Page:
Annual Infrastructure Funding Statement & Neighbourhood CIL Update – Appendix Two


Neighbourhood CIL – As at end of August 2023, receipts currently stand at £436k and at least a further £10k in phased payments should be received by 31/3/24. The breakdown across wards is below and the key issues to note are:

a)    4 wards currently do not have any CIL receipts (due to either no CIL liable planning permissions being granted or any granted have not yet commenced)

b)    A further 8 wards have less than £10k in receipts, which was the initial threshold recommended to avoid communities suggesting projects where there was insufficient funding to support.

c)    11 wards have between £12k and £89k (total £419k) to spend on council infrastructure/services.

The inaugural allocation will therefore be made to the following wards:

Westbourne & Poets Corner


Central Hove

Preston Park

Patcham & Hollingbury

Brunswick & Adelaide

Hollingdean & Fiveways

Westdene and Hove Park


West Hill & North Laine

Rottingdean & West Saltdean



NB: - The monies for Rottingdean & West Saltdean exclude the area covered by the parish council as any Neighbourhood CIL receipts for planning permissions executed in the parish are transferred directly to them.


Neighbourhood Portion CIL Governance

The following governance arrangements were agreed to manage the allocation and project approval for Neighbourhood CIL at the former TECC committee in June 2021.


The following principles will be applied to the neighbourhood portion: 

              The ward structure will be used as the spatial framework for decision making, due to the varied, patchwork mix of neighbourhood groups across different parts of the city.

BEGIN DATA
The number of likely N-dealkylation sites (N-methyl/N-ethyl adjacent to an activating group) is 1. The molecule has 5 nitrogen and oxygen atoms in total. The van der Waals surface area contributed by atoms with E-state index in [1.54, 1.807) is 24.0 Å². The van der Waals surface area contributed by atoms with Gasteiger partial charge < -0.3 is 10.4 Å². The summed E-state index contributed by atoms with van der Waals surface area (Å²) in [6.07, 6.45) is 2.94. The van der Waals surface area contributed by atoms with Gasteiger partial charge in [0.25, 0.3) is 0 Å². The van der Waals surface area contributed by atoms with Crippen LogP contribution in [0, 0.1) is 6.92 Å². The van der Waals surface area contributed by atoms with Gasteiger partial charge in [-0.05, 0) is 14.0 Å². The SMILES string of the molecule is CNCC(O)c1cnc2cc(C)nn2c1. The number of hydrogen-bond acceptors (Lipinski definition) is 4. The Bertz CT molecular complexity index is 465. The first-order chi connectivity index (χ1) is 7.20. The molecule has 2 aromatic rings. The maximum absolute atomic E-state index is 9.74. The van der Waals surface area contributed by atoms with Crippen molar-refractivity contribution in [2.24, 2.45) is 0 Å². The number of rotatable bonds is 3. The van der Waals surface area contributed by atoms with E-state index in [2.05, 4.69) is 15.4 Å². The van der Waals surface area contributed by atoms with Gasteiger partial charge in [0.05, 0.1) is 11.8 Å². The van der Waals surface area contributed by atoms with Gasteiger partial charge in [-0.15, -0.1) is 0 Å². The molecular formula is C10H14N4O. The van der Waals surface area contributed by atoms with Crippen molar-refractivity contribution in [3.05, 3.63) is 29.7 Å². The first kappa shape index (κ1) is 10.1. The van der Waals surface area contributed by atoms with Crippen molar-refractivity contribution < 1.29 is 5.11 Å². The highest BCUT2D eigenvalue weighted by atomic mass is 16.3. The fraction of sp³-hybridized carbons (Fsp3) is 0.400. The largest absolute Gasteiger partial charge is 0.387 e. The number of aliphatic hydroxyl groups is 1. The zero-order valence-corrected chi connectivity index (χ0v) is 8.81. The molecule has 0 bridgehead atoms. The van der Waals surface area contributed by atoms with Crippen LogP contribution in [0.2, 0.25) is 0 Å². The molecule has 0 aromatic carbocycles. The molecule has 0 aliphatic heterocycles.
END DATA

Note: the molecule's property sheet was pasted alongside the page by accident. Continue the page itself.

This basis will also be sustainable as neighbourhood forums crystalise in the short to medium term, as they do not necessarily follow established boundaries, which could leave some parts of the city without a voice.

              A comprehensive schedule of groups to be engaged with per ward will be developed and agreed with ward councillors, based on existing relationships and intelligence. Their role will be to feed their views on spending priorities that the neighbourhood CIL should be directed to in their ward to local councillors.

              An annual call for bids for neighbourhood CIL will be issued within each ward that has funding available to spend over a threshold (£10k.) This will help manage expectation in wards where little/no funding is available and will help keep administrative costs in proportion.

              The frequency of bidding cycles can be increased, subject to the levels of CIL secured.

              The same approach will be applied uniformly across the city to ensure that a consistent approach to decision making, and timescales is maintained.

Role of Ward Councillors

Ward councillors will have a vital role to play given their democratic accountability and knowledge of local needs and circumstances. As outlined in national guidance, they will also be able to help both the council and neighbourhoods ensure that the engagement process is comprehensive, effective and timely. Their role will be to:

              Ensure that lists of groups being consulted with are comprehensive, include their informal networks and are maintained up to date.

              Promote the availability of neighbourhood CIL within their ward, the bidding cycle and advise on what types of bids can/cannot be supported.

              If necessary, submit bids for funding if they have identified a particular issue and no community group has submitted a bid. Support from two councillors in the relevant ward(s) is required in these circumstances.

              Review the long list of submitted bids for their ward and provide feedback on support for bids, priorities and any other useful background/information. It is recommended/encouraged that this would be on the basis that the support of at least two councillors from each ward affected would be required for a proposal to proceed, notwithstanding that the CHSTD Committee is the decision-making body. This would help to ensure that the proposals coming forward have wide local support.